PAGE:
First, an informational autocracy refrains from using violence and direct repression against its opponents. Independent journalists are not jailed, nor are NGOs formally banned, even though their phones might be tapped. Second, the regime efficiently mimics most of the institutions of democracy, creating a façade that leaves international observers concluding that elections were “free but unfair”. Third, the regime’s narratives, while lacking support among highly educated elites are so deeply embedded among less educated and less privileged groups that it can safely rely on their support
This system relies on “hardware” and “software”. From a hardware perspective, it depends on the most centralised and controlled media system within the EU. The second Orbán government, which took power in 2010, gave rise to a government-organized media empire in which more than 500 regional and local outlets all echo the same centrally crafted messages. In 2019, Reporters Without Borders said it found in Hungary “a degree of media control unprecedented in an EU member state”.
On the software side, fake news and conspiracy theories are rife. Hungarian pro-Fidesz media outlets frequently propagate Kremlin lines on the war in Ukraine, and push false stories on issues like migration, the influence of the international financier George Soros, NATO and the United States, and the so-called Western “liberal elite”.
Fidesz uses these talking points to mobilise its political base and to divide the Hungarian nation into two camps: a “patriotic” side represented solely by Fidesz, and an “unpatriotic” camp serving foreign interests, which is portrayed by government politicians as “fake news factories”.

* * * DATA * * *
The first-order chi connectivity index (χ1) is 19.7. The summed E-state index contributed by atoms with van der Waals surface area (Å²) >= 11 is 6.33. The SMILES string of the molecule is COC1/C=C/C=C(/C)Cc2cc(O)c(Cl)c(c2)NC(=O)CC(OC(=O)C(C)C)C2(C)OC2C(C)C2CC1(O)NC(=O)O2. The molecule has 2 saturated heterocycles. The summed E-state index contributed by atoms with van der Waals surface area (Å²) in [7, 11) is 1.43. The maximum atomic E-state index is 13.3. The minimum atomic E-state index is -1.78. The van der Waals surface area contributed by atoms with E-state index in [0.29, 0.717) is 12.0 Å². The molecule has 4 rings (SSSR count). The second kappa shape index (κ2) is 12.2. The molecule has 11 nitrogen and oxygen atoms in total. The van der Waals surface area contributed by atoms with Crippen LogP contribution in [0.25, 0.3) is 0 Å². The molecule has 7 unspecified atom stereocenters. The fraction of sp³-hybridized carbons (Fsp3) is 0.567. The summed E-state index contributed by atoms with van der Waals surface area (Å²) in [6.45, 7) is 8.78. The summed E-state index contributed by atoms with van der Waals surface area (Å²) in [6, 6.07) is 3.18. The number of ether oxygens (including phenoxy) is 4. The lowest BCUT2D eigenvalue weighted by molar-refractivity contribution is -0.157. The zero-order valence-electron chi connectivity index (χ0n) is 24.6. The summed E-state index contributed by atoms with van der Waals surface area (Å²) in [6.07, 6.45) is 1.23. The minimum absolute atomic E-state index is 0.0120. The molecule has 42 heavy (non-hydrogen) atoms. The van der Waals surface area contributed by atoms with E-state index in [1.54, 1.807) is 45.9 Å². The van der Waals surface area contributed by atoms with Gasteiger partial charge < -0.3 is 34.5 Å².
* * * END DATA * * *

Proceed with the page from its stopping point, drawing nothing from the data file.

The Orbán government manipulates the population through centrally controlled disinformation that is flooding through television, radio, print media and Facebook. Its rhetoric is made up of easy-to-understand, unified messages selected from the results of surveys conducted by pro-government think tanks. In short: the Hungarian ruling party’s disinformation campaign employs 21st-century methods to spread simplified narratives akin to 20th-century-style propaganda.
Europe’s leaders should take note of the informational aspects of Orbán’s rule, and support free and independent media. Since centralisation in Hungary has also been adopted by other countries in the region, its remedies might also be needed elsewhere, too. The European Media Act can be an important step in the right direction. But most importantly, Western countries should be aware of Orban’s international impact.
In the last few years, Orbán’s post-truth regime has exported its tactics. It gives a helping hand to like-minded “illiberals” in the Western Balkans (such as Serbia, North Macedonia, Slovenia, Republika Srpska) with media, political consultancy, diplomatic support and money, but also to the populist right in Italy, the United States, Brazil, France and elsewhere. Orbán has become a teacher of spin dictatorship – and Western democratic politicians should do their best to contain his influence. The more resources Orbán has, the more important his role as a “spin spoiler” can be.
Peter Kreko is the director of the Political Capital Institute and was one of the conveners of this month’s Budapest Forum (21-22 September), where a panel explored the topic of state-sponsored disinformation.